The 3,369 km² Liuwa Plains National Park in remote far west Zambia was once the traditional hunting ground of the Litunga (King) of the Lozi people.

Liuwa Plain is home to the second largest wildebeest migration in Africa and, compared to the more famous wildebeest migration in East Africa, this spot is hardly known. Each year in November, with the start of the rainy season, massive herds of blue wildebeest, 45,000 strong, migrate to Liuwa Plains, often mingling with zebras along the way.

Liuwa Plains National Park zambia

Hyena on Liuwa Plains National Park

Best safaris in Liuwa Plains

Morning and evening game drives are offered, walking safaris, and seasonal canoe safaris. A sleepout can also be arranged. Guests can expect to see lions, hyenas, wildebeest, cheetah, zebra and abundant birdlife.

Rare antelope found here include oribi, red lechwe, steenbok, duiker, tsessebe and roan, and predators include wild dogs, lions and hyenas. The birdlife is abundant, particularly during May and June, when the birdlife includes huge flocks of crowned cranes and pink pelicans. The dramatic storms and lightning shows at the start of the rains make for spectacular views and fantastic photography opportunities.

You’ll need to be patient when visiting Liuwa. It’s not uncommon to drive for an hour and see nothing. But then to suddenly chance upon a pan with 200 pink pelicans, or a huge herd of lechwe, or a pair of cheetahs. Trust me, perseverance will (eventually) be rewarded!

African Parks is involved in managing Liuwa and has reintroduced lions, wild dogs, eland and buffalo, as well as working to protect the park.

A trip in March or April to Liuwa can be combined with a one day trip to Mongu to witness the annual Kuomboka ceremony of the Lozi people of Western Zambia. The traditional festival involves the King, his Queen and his subjects migrating from the lowlands of the Zambezi to the highlands in a large black and white striped boat.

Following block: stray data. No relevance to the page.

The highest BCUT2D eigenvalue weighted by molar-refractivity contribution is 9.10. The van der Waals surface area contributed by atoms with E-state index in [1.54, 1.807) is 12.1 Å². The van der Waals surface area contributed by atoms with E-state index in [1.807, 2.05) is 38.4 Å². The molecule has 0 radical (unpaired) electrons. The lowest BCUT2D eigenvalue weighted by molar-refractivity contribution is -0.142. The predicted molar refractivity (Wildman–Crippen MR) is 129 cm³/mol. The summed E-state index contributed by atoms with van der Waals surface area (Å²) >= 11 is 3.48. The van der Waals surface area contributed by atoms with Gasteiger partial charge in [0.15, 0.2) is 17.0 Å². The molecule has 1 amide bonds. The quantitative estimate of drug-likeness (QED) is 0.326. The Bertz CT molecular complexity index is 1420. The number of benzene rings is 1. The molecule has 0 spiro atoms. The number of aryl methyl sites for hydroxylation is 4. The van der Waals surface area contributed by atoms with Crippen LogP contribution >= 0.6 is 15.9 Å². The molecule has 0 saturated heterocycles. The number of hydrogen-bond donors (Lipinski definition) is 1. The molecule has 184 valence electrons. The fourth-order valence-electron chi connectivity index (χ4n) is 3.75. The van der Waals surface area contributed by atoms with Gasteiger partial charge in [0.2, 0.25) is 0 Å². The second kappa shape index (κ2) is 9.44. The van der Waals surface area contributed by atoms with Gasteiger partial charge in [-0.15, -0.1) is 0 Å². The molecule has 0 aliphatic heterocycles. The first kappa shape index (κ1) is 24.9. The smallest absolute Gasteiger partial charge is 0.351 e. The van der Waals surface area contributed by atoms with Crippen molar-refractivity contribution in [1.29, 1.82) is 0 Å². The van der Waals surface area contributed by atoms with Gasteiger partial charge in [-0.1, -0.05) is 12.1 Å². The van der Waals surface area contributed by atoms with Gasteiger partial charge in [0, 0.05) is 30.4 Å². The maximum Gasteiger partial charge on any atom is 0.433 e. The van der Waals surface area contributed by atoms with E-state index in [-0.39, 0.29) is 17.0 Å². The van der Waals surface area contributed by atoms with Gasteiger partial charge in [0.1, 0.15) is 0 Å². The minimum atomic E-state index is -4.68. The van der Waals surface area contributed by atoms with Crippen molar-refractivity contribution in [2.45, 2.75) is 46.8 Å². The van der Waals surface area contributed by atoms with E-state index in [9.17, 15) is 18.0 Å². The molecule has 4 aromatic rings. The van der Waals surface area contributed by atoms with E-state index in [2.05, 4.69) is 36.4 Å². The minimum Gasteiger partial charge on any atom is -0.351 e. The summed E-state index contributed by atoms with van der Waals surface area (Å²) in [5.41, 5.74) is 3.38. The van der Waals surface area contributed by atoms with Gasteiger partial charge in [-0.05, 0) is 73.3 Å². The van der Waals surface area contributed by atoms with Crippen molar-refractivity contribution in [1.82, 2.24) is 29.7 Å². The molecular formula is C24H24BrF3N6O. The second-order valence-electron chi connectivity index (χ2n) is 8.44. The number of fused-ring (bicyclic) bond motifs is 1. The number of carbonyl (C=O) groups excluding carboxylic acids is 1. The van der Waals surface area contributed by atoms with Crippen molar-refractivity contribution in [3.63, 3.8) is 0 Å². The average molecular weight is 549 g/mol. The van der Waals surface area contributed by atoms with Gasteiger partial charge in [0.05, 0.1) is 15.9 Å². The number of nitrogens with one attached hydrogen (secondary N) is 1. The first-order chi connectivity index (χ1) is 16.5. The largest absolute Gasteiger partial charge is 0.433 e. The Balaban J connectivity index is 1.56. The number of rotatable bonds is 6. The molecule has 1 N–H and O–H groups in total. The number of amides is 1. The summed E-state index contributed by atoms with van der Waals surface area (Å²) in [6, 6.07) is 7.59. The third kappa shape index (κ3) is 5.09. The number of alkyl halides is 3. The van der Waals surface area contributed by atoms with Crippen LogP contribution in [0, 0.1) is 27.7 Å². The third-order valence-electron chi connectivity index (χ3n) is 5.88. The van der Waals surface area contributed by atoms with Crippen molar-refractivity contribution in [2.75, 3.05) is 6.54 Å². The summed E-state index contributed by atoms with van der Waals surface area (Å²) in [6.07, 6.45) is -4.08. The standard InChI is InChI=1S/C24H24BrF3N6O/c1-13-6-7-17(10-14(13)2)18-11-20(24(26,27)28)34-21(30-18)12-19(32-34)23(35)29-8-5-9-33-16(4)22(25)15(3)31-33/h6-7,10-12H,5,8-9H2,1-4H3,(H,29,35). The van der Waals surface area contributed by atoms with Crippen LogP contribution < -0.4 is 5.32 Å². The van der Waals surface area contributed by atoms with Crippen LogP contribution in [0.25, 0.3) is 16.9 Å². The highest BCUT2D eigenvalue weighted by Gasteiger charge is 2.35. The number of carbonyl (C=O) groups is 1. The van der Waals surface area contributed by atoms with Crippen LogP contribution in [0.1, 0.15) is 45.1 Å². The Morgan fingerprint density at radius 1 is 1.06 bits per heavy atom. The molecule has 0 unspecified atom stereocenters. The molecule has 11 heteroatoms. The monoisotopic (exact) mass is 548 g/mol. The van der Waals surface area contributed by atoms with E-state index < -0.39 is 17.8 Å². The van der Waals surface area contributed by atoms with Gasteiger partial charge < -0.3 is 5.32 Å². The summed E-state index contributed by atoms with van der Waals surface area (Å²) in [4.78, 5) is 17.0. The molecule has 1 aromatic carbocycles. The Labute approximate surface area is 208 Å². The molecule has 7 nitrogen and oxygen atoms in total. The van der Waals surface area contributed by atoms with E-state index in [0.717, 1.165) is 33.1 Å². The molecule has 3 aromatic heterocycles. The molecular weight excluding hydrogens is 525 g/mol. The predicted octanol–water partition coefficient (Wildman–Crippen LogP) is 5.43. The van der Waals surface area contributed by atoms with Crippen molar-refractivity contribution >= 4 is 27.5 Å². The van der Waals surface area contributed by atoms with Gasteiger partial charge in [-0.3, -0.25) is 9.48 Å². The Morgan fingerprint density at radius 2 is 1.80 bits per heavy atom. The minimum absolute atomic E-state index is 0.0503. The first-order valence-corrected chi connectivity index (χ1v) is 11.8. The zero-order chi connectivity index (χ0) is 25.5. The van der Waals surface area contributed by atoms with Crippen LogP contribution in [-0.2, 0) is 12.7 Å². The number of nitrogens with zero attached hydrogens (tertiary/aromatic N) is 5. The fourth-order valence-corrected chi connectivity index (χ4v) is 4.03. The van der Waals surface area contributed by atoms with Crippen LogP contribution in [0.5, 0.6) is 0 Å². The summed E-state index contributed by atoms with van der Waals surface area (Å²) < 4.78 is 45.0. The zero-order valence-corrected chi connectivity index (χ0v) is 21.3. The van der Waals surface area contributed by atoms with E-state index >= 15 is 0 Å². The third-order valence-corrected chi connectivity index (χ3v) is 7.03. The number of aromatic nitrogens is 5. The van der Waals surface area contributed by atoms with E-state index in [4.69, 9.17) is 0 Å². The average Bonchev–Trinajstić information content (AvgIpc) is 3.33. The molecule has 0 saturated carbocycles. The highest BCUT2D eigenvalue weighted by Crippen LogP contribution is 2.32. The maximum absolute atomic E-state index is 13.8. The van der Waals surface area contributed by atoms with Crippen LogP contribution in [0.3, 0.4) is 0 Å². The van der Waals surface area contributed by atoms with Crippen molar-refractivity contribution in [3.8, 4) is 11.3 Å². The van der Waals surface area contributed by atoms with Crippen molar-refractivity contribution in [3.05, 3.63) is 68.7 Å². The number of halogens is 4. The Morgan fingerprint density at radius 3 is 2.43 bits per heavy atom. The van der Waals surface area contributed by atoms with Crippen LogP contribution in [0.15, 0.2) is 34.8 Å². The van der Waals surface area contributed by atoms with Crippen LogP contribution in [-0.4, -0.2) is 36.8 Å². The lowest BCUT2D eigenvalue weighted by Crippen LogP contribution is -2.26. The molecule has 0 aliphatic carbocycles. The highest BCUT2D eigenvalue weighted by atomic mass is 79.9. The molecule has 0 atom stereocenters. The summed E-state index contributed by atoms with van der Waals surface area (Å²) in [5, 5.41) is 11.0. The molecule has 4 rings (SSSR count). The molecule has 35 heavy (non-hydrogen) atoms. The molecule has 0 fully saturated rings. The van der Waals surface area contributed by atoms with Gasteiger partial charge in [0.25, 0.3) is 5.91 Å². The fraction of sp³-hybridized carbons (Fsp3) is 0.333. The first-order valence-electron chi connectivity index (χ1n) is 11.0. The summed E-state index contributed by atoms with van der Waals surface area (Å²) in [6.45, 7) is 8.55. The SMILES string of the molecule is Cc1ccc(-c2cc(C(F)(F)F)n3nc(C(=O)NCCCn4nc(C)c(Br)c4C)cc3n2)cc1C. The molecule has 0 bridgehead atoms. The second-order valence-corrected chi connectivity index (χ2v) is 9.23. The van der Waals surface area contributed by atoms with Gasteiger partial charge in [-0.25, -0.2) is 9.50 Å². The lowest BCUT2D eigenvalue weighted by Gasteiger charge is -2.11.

When to visit Liuwa National Park

Although Liuwa National Park is open from April to December, visiting before June can only be done via plane due to heavy rains and flooding. From June to December, a 4x4 vehicle is required. Guests who want to experience the wildebeest migration should plan their trip between November and December.

Liuwa National Park best safari camps and lodges

King Lewanika Lodge is the only permanent, luxury accommodation in the park, with open plan views over the plains.

Other accommodation includes campsites owned and run by the local community, who are assisted by the African Parks organisation. Four campsites – Kwale, Lyangu, Katoyana and Sikale – are located in the park. All four offer chances to spot different types of wildlife.

Katoyana also offers the chance to see wildebeest as well as lions and hyenas, while at Kwale, buffalo sightings are common. Lyangu guests can see hyena, lechwe and wildebeest. The Sikale is the most basic type of camp with no running water or flush toilets.

How to get to Liuwa Plains National Park

Most arrivals are by charter flight. Proflight offers occasional flights from Lusaka, Lower Zambezi’s Royal air strip and South Luangwa’s Mfuwe airstrip to Kalabo, the closest town to the Liuwa National Park. These flights run from 2.5hours at the shortest (Lusaka to Kalabo) to 3.5 hours (Mfuwe to Kalabo). If staying at the King Lewanika Lodge, guests are transported to the lodge via a fifteen-minute helicopter ride.

About the authors

Safari in Liuwa Plains National Park

Sarah Kingdom

Born and raised in Sydney, Australia, before moving to Africa at the age of 21, Sarah Kingdom is a mountain climber and guide, traveller, yoga teacher, trail runner, and mother of two. When she is not climbing or traveling she lives on a cattle ranch in central Zambia. She guides climbing and trekking trips worldwide, including taking climbers up Mount Kilimanjaro numerous times a year.

Safari in Liuwa Plains National Park

Mazuba Kapambwe

Mazuba is a freelance writer from Zambia whose travel writing has appeared on CNN Travel, Unearth Women, Culture Trip and several in-flight magazines. Her travel podcast Mwende Bwino (Go Well) was recently featured on Conde Nast Traveler’s website and listed as one of the top five Zambian podcasts. Mazuba co-wrote the Lusaka Arts and Culture guide produced by the National Arts Council of Zambia.

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